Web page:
If Zafrul was too lazy, to put it mildly, to even find some time to meet the European business chamber to discuss matters concerning commerce and trades, exactly why should foreign investors care to pump money into the country? The arrogant finance minister talked as if Malaysia is the only paradise in the region that FDI would pump their money into.
Despite being a communist country, Vietnam provides political stability to investors, as well as low costs, investor-friendly policies and zero tolerance for corruption. Together with local supply chain GoerTek, Apple has begun its production of AirPods in Vietnam, a move similar to that of Samsung. Intel, meanwhile, chose the country to house its biggest chip assembly plant worldwide.
Indonesia saw a stunning investment from Amazon when the American multinational technology company agreed to invest US$2.85 billion to build three data centres in Indonesia’s West Java province by the end of 2021 and early 2022. Google and Singapore Temasek, have agreed to invest US$350 million in an Indonesian e-commerce company, Tokopedia.
Last November, Hyundai signed a preliminary deal to build a new factory in Indonesia with an investment of US$1.55 billion (RM6.26 billion) until 2030. The South Korean company is closing its Asia Pacific regional HQ in Mutiara Damansara in Petaling Jaya, Selangor, Malaysia in favour of investment incentives offered for electric vehicles (EVs) in Indonesia.
Toyota Motor Corp has already planned to invest US$2 billion to develop EVs in Indonesia from 2019 until 2023 starting with hybrid vehicles. Likewise, Tesla and SpaceX boss Elon Musk has agreed to explore investment opportunities in the electric car battery – and even space launch station – in Indonesia following a talk with President Joko “Jokowi” Widodo.
Singapore, the least-corrupt country in Asia, provides political stability and strong legal framework in addition to sound financial regulatory environment for investors – something that Malaysia could not offer due to its decades of racist and discriminatory policies. Grab, originally known as “My Teksi”, was first started by Harvard graduate Anthony Tan in Malaysia in 2012.
Thanks to regulatory issues and bureaucracy in doing business in Malaysia, Anthony and his co-founder Malaysian internet entrepreneur, Tan Hooi Ling, another Harvard graduate, moved the company headquarters from Malaysia to Singapore and rebranded the business as GrabTaxi. Today, Grab is Southeast Asia’s most valuable start-up, with a valuation of over US$15 billion.
Facebook, Lazada, Tencent, ByteDance, Alibaba are some of the big names that have made Singapore as its regional hub, strategic location or data centre hub, leaving Malaysia behind. While it’s understandable why Malaysia loses to Singapore, it’s absolutely humiliating that Malaysia has lost to not only Vietnam in manufacturing, but also to Indonesia in the automobile business.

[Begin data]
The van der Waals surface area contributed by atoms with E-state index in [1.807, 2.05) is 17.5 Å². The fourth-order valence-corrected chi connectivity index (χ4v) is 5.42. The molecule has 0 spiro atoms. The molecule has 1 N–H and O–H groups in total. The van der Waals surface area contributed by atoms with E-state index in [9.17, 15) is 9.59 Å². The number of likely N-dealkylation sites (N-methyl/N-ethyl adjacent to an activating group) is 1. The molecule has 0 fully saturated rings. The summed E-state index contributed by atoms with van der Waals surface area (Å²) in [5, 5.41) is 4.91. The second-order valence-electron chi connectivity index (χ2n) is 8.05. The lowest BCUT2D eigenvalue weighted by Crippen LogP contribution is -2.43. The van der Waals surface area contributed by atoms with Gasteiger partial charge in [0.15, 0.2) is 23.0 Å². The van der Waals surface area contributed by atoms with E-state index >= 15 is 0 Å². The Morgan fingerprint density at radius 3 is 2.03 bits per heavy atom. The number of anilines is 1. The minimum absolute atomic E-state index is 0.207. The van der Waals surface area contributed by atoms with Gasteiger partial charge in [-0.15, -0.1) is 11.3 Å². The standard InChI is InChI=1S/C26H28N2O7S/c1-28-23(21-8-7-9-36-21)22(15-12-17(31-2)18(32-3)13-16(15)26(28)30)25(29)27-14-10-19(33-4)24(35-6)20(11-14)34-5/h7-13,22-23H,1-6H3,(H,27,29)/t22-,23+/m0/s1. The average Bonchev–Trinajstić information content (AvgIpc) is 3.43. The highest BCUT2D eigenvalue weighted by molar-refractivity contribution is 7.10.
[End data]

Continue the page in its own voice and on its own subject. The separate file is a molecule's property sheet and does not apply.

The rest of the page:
It was already bad enough that foreign investors are avoiding Malaysia like a plague. It now becomes worse as the Covid-19 pandemic spreads like wildfire under the incompetent government. Prime Minister Muhyiddin’s failure to contain the outbreak, which was triggered after his coup for Sabah in September, continues to affect the domestic consumption.
Fitch Solutions, the research arm of Fitch Group, said on Feb 1 that Malaysia’s economic outlook is set to worsen this year with gross domestic product (GDP) growth in 2021 dropping to 10% because of “muted private consumption”. Unlike Singapore or Vietnam, the explosive number of new Covid cases will not only paralyze Malaysia’s healthcare system, but also its domestic economy.
It’s not an exaggeration to say PM Muhyiddin is worse than former President Donald Trump. While Trump mishandled Covid-19 outbreak, which cost him his presidency, he did very well in boosting American economy. Muhyiddin, on the other hand, spectacularly mishandled the pandemic and mismanaged the economy at the same time. But the worse is yet to come.
The Malaysian leader can keep his silence, pretending that everything is rosy. He can even order his moronic Finance Minister Zafrul and homosexual Senior Minister cum International Trade and Industry Minister Azmin Ali to lie about the true picture of the economy. But the longer the regime hides and drags its feet, the deeper the grave it digs for itself.